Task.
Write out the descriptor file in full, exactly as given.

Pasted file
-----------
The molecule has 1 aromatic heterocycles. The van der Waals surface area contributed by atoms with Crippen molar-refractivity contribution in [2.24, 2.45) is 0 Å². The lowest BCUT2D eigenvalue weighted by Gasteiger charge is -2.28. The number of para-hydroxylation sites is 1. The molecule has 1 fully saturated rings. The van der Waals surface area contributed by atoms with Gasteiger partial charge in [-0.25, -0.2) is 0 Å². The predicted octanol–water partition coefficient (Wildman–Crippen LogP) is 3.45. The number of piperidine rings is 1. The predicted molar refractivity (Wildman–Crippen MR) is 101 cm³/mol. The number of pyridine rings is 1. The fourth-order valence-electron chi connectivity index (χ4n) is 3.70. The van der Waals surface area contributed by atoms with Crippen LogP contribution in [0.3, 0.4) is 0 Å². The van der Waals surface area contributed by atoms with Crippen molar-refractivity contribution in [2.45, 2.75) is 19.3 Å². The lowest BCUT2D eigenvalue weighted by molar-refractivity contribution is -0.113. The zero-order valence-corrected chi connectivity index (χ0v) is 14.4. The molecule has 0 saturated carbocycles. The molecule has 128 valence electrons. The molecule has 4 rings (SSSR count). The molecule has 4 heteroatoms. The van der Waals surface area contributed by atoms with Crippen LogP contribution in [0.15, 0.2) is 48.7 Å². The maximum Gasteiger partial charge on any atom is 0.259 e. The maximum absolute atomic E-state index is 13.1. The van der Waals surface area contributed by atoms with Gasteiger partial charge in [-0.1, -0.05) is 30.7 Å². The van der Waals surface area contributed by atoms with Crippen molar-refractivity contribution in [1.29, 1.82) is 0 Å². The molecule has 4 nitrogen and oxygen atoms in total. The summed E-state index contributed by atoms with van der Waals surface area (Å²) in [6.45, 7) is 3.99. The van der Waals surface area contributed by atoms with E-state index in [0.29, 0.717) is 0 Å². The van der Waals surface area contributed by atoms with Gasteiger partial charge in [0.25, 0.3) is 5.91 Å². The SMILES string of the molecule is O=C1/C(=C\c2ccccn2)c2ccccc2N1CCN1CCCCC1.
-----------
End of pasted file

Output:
The molecule has 1 aromatic heterocycles. The van der Waals surface area contributed by atoms with Crippen molar-refractivity contribution in [2.24, 2.45) is 0 Å². The lowest BCUT2D eigenvalue weighted by Gasteiger charge is -2.28. The number of para-hydroxylation sites is 1. The molecule has 1 fully saturated rings. The van der Waals surface area contributed by atoms with Gasteiger partial charge in [-0.25, -0.2) is 0 Å². The predicted octanol–water partition coefficient (Wildman–Crippen LogP) is 3.45. The number of piperidine rings is 1. The predicted molar refractivity (Wildman–Crippen MR) is 101 cm³/mol. The number of pyridine rings is 1. The fourth-order valence-electron chi connectivity index (χ4n) is 3.70. The van der Waals surface area contributed by atoms with Crippen LogP contribution in [0.3, 0.4) is 0 Å². The van der Waals surface area contributed by atoms with Crippen molar-refractivity contribution in [2.45, 2.75) is 19.3 Å². The lowest BCUT2D eigenvalue weighted by molar-refractivity contribution is -0.113. The zero-order valence-corrected chi connectivity index (χ0v) is 14.4. The molecule has 0 saturated carbocycles. The molecule has 128 valence electrons. The molecule has 4 rings (SSSR count). The molecule has 4 heteroatoms. The van der Waals surface area contributed by atoms with Crippen LogP contribution in [0.15, 0.2) is 48.7 Å². The maximum Gasteiger partial charge on any atom is 0.259 e. The maximum absolute atomic E-state index is 13.1. The van der Waals surface area contributed by atoms with Gasteiger partial charge in [-0.1, -0.05) is 30.7 Å². The van der Waals surface area contributed by atoms with Crippen molar-refractivity contribution in [1.29, 1.82) is 0 Å². The molecule has 4 nitrogen and oxygen atoms in total. The summed E-state index contributed by atoms with van der Waals surface area (Å²) in [6.45, 7) is 3.99. The van der Waals surface area contributed by atoms with E-state index in [0.29, 0.717) is 0 Å². The van der Waals surface area contributed by atoms with Gasteiger partial charge in [0.25, 0.3) is 5.91 Å². The SMILES string of the molecule is O=C1/C(=C\c2ccccn2)c2ccccc2N1CCN1CCCCC1.